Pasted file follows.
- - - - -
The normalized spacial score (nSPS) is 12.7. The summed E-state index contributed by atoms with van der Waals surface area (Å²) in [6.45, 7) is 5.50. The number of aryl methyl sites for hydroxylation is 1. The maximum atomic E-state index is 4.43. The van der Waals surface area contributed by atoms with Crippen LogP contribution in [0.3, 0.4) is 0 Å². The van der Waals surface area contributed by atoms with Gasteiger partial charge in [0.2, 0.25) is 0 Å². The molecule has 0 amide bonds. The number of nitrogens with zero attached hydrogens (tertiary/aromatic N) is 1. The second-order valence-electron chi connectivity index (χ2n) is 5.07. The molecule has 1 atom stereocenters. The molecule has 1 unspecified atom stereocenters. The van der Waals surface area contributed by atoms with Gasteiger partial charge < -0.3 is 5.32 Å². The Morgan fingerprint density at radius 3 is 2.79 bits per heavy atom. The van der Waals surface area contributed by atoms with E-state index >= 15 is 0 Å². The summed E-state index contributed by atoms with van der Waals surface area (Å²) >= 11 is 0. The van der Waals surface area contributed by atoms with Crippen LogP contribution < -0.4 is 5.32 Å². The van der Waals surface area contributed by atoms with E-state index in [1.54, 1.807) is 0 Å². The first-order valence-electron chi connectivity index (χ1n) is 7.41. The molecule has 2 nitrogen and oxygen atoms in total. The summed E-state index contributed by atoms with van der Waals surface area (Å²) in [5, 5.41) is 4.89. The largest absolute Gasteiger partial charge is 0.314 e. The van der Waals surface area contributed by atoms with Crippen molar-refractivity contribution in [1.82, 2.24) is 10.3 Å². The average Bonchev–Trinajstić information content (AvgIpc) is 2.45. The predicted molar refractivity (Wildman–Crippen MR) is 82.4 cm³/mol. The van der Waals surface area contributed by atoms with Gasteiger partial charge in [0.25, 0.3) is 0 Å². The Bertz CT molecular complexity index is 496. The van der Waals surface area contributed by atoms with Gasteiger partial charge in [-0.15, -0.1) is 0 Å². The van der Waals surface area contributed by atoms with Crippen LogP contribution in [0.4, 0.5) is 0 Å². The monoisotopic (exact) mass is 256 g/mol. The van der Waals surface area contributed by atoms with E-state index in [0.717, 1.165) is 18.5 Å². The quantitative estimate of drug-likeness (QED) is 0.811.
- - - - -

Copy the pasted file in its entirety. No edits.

The normalized spacial score (nSPS) is 12.7. The summed E-state index contributed by atoms with van der Waals surface area (Å²) in [6.45, 7) is 5.50. The number of aryl methyl sites for hydroxylation is 1. The maximum atomic E-state index is 4.43. The van der Waals surface area contributed by atoms with Crippen LogP contribution in [0.3, 0.4) is 0 Å². The van der Waals surface area contributed by atoms with Gasteiger partial charge in [0.2, 0.25) is 0 Å². The molecule has 0 amide bonds. The number of nitrogens with zero attached hydrogens (tertiary/aromatic N) is 1. The second-order valence-electron chi connectivity index (χ2n) is 5.07. The molecule has 1 atom stereocenters. The molecule has 1 unspecified atom stereocenters. The van der Waals surface area contributed by atoms with Gasteiger partial charge < -0.3 is 5.32 Å². The Morgan fingerprint density at radius 3 is 2.79 bits per heavy atom. The van der Waals surface area contributed by atoms with E-state index >= 15 is 0 Å². The summed E-state index contributed by atoms with van der Waals surface area (Å²) >= 11 is 0. The van der Waals surface area contributed by atoms with Crippen LogP contribution < -0.4 is 5.32 Å². The van der Waals surface area contributed by atoms with E-state index in [1.54, 1.807) is 0 Å². The first-order valence-electron chi connectivity index (χ1n) is 7.41. The molecule has 2 nitrogen and oxygen atoms in total. The summed E-state index contributed by atoms with van der Waals surface area (Å²) in [5, 5.41) is 4.89. The largest absolute Gasteiger partial charge is 0.314 e. The van der Waals surface area contributed by atoms with Crippen molar-refractivity contribution in [1.82, 2.24) is 10.3 Å². The average Bonchev–Trinajstić information content (AvgIpc) is 2.45. The predicted molar refractivity (Wildman–Crippen MR) is 82.4 cm³/mol. The van der Waals surface area contributed by atoms with Gasteiger partial charge in [0.25, 0.3) is 0 Å². The Bertz CT molecular complexity index is 496. The van der Waals surface area contributed by atoms with Gasteiger partial charge in [-0.15, -0.1) is 0 Å². The van der Waals surface area contributed by atoms with Crippen LogP contribution in [0.4, 0.5) is 0 Å². The monoisotopic (exact) mass is 256 g/mol. The van der Waals surface area contributed by atoms with E-state index in [0.717, 1.165) is 18.5 Å². The quantitative estimate of drug-likeness (QED) is 0.811.